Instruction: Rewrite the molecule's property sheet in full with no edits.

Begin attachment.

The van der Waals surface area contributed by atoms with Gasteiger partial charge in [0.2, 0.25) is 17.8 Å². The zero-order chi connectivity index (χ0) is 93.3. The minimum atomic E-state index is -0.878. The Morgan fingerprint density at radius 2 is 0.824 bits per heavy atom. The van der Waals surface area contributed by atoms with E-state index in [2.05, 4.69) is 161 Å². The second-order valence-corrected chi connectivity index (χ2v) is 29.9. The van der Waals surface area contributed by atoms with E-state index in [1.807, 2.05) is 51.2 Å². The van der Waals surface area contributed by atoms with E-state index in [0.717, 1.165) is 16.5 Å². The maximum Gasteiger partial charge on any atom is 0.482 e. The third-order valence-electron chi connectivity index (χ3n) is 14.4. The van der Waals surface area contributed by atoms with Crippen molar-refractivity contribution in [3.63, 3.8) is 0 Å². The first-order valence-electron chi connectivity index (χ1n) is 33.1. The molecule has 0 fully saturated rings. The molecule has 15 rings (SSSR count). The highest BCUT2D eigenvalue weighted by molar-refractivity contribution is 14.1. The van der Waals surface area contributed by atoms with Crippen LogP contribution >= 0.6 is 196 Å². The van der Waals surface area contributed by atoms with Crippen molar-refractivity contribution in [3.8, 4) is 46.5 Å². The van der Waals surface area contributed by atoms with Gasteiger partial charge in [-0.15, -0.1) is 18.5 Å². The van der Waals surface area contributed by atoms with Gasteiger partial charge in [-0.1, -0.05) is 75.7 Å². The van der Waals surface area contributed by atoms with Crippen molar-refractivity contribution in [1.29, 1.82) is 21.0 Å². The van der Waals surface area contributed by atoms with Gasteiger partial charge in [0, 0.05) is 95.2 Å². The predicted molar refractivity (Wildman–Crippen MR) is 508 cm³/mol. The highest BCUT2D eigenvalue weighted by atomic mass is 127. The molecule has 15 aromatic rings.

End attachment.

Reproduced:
The van der Waals surface area contributed by atoms with Gasteiger partial charge in [0.2, 0.25) is 17.8 Å². The zero-order chi connectivity index (χ0) is 93.3. The minimum atomic E-state index is -0.878. The Morgan fingerprint density at radius 2 is 0.824 bits per heavy atom. The van der Waals surface area contributed by atoms with E-state index in [2.05, 4.69) is 161 Å². The second-order valence-corrected chi connectivity index (χ2v) is 29.9. The van der Waals surface area contributed by atoms with E-state index in [1.807, 2.05) is 51.2 Å². The van der Waals surface area contributed by atoms with E-state index in [0.717, 1.165) is 16.5 Å². The maximum Gasteiger partial charge on any atom is 0.482 e. The third-order valence-electron chi connectivity index (χ3n) is 14.4. The van der Waals surface area contributed by atoms with Crippen molar-refractivity contribution in [3.63, 3.8) is 0 Å². The first-order valence-electron chi connectivity index (χ1n) is 33.1. The molecule has 0 fully saturated rings. The molecule has 15 rings (SSSR count). The highest BCUT2D eigenvalue weighted by molar-refractivity contribution is 14.1. The van der Waals surface area contributed by atoms with Crippen LogP contribution >= 0.6 is 196 Å². The van der Waals surface area contributed by atoms with Crippen molar-refractivity contribution in [3.8, 4) is 46.5 Å². The van der Waals surface area contributed by atoms with Gasteiger partial charge in [-0.15, -0.1) is 18.5 Å². The van der Waals surface area contributed by atoms with Gasteiger partial charge in [-0.1, -0.05) is 75.7 Å². The van der Waals surface area contributed by atoms with Crippen molar-refractivity contribution in [1.29, 1.82) is 21.0 Å². The van der Waals surface area contributed by atoms with Gasteiger partial charge in [0, 0.05) is 95.2 Å². The predicted molar refractivity (Wildman–Crippen MR) is 508 cm³/mol. The highest BCUT2D eigenvalue weighted by atomic mass is 127. The molecule has 15 aromatic rings.